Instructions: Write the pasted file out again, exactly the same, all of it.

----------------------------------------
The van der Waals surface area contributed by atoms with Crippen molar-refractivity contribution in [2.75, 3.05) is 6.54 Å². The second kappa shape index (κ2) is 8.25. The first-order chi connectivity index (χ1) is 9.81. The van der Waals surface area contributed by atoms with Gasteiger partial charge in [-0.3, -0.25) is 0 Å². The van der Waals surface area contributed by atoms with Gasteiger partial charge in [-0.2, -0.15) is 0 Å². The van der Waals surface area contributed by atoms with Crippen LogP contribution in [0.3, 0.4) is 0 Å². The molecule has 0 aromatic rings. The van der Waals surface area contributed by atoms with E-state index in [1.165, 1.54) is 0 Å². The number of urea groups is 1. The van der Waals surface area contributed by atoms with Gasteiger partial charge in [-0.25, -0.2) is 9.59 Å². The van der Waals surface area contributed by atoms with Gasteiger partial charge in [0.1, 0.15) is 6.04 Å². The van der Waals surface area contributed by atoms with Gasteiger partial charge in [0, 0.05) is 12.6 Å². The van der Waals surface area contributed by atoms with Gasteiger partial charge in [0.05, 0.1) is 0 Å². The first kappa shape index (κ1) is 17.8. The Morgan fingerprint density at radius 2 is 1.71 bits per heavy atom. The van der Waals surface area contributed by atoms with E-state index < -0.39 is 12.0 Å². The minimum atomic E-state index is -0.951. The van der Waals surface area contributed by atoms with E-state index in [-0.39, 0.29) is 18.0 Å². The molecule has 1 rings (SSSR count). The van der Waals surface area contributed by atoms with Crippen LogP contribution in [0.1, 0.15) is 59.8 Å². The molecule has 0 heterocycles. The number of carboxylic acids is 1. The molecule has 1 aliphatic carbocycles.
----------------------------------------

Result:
The van der Waals surface area contributed by atoms with Crippen molar-refractivity contribution in [2.75, 3.05) is 6.54 Å². The second kappa shape index (κ2) is 8.25. The first-order chi connectivity index (χ1) is 9.81. The van der Waals surface area contributed by atoms with Gasteiger partial charge in [-0.3, -0.25) is 0 Å². The van der Waals surface area contributed by atoms with Gasteiger partial charge in [-0.2, -0.15) is 0 Å². The van der Waals surface area contributed by atoms with Crippen LogP contribution in [0.3, 0.4) is 0 Å². The molecule has 0 aromatic rings. The van der Waals surface area contributed by atoms with E-state index in [1.165, 1.54) is 0 Å². The number of urea groups is 1. The van der Waals surface area contributed by atoms with Gasteiger partial charge in [-0.25, -0.2) is 9.59 Å². The van der Waals surface area contributed by atoms with Gasteiger partial charge in [0.1, 0.15) is 6.04 Å². The van der Waals surface area contributed by atoms with Gasteiger partial charge in [0, 0.05) is 12.6 Å². The van der Waals surface area contributed by atoms with Gasteiger partial charge in [0.05, 0.1) is 0 Å². The first kappa shape index (κ1) is 17.8. The Morgan fingerprint density at radius 2 is 1.71 bits per heavy atom. The van der Waals surface area contributed by atoms with E-state index < -0.39 is 12.0 Å². The minimum atomic E-state index is -0.951. The van der Waals surface area contributed by atoms with E-state index in [-0.39, 0.29) is 18.0 Å². The molecule has 1 rings (SSSR count). The van der Waals surface area contributed by atoms with Crippen LogP contribution in [0.1, 0.15) is 59.8 Å². The molecule has 0 heterocycles. The number of carboxylic acids is 1. The molecule has 1 aliphatic carbocycles.